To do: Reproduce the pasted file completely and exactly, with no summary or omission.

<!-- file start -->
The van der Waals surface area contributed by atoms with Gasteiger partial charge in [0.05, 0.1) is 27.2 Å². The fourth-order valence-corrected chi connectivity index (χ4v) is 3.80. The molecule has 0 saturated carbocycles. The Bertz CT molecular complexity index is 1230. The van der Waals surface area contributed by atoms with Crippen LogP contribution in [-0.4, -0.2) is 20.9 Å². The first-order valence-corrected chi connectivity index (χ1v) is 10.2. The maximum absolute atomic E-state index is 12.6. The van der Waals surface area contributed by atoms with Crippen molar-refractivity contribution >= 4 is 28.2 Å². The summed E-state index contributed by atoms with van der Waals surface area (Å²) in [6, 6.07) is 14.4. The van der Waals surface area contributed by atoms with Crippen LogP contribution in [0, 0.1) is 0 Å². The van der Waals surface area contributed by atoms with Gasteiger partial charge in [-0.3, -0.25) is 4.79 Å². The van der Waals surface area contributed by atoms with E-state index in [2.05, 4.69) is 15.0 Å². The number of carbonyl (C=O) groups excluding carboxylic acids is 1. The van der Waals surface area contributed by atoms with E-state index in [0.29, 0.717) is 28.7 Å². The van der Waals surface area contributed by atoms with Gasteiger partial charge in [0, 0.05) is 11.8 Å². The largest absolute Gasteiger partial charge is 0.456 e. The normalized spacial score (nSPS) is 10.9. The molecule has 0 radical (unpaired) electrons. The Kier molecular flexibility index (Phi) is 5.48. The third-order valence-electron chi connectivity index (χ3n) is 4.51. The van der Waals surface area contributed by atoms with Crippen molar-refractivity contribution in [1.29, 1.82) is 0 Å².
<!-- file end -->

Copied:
The van der Waals surface area contributed by atoms with Gasteiger partial charge in [0.05, 0.1) is 27.2 Å². The fourth-order valence-corrected chi connectivity index (χ4v) is 3.80. The molecule has 0 saturated carbocycles. The Bertz CT molecular complexity index is 1230. The van der Waals surface area contributed by atoms with Crippen LogP contribution in [-0.4, -0.2) is 20.9 Å². The first-order valence-corrected chi connectivity index (χ1v) is 10.2. The maximum absolute atomic E-state index is 12.6. The van der Waals surface area contributed by atoms with Crippen molar-refractivity contribution >= 4 is 28.2 Å². The summed E-state index contributed by atoms with van der Waals surface area (Å²) in [6, 6.07) is 14.4. The van der Waals surface area contributed by atoms with Crippen LogP contribution in [0, 0.1) is 0 Å². The van der Waals surface area contributed by atoms with Gasteiger partial charge in [-0.3, -0.25) is 4.79 Å². The van der Waals surface area contributed by atoms with E-state index in [2.05, 4.69) is 15.0 Å². The number of carbonyl (C=O) groups excluding carboxylic acids is 1. The van der Waals surface area contributed by atoms with E-state index in [0.29, 0.717) is 28.7 Å². The van der Waals surface area contributed by atoms with Gasteiger partial charge in [0, 0.05) is 11.8 Å². The largest absolute Gasteiger partial charge is 0.456 e. The normalized spacial score (nSPS) is 10.9. The molecule has 0 radical (unpaired) electrons. The Kier molecular flexibility index (Phi) is 5.48. The third-order valence-electron chi connectivity index (χ3n) is 4.51. The van der Waals surface area contributed by atoms with Crippen molar-refractivity contribution in [1.29, 1.82) is 0 Å².